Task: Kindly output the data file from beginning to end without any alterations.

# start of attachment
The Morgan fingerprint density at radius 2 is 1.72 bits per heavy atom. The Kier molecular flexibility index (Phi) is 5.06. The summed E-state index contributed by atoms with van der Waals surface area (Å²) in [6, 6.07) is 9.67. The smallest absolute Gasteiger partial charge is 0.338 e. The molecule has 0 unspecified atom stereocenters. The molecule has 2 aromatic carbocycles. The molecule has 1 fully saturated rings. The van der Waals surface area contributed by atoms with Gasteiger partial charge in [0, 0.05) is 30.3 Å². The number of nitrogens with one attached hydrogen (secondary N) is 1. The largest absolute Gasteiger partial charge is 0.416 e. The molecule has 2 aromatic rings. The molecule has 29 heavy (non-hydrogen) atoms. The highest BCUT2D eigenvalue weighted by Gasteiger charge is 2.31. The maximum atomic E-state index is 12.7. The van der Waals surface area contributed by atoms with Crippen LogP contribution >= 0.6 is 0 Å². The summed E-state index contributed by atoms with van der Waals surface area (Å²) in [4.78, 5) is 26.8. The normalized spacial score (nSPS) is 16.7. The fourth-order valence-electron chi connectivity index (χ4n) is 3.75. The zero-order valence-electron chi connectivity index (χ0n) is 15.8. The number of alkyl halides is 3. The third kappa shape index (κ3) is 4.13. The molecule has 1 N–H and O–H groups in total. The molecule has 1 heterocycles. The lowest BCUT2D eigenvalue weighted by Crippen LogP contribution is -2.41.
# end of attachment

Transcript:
The Morgan fingerprint density at radius 2 is 1.72 bits per heavy atom. The Kier molecular flexibility index (Phi) is 5.06. The summed E-state index contributed by atoms with van der Waals surface area (Å²) in [6, 6.07) is 9.67. The smallest absolute Gasteiger partial charge is 0.338 e. The molecule has 0 unspecified atom stereocenters. The molecule has 2 aromatic carbocycles. The molecule has 1 fully saturated rings. The van der Waals surface area contributed by atoms with Gasteiger partial charge in [0, 0.05) is 30.3 Å². The number of nitrogens with one attached hydrogen (secondary N) is 1. The largest absolute Gasteiger partial charge is 0.416 e. The molecule has 2 aromatic rings. The molecule has 29 heavy (non-hydrogen) atoms. The highest BCUT2D eigenvalue weighted by Gasteiger charge is 2.31. The maximum atomic E-state index is 12.7. The van der Waals surface area contributed by atoms with Crippen LogP contribution >= 0.6 is 0 Å². The summed E-state index contributed by atoms with van der Waals surface area (Å²) in [4.78, 5) is 26.8. The normalized spacial score (nSPS) is 16.7. The fourth-order valence-electron chi connectivity index (χ4n) is 3.75. The zero-order valence-electron chi connectivity index (χ0n) is 15.8. The number of alkyl halides is 3. The third kappa shape index (κ3) is 4.13. The molecule has 1 N–H and O–H groups in total. The molecule has 1 heterocycles. The lowest BCUT2D eigenvalue weighted by Crippen LogP contribution is -2.41.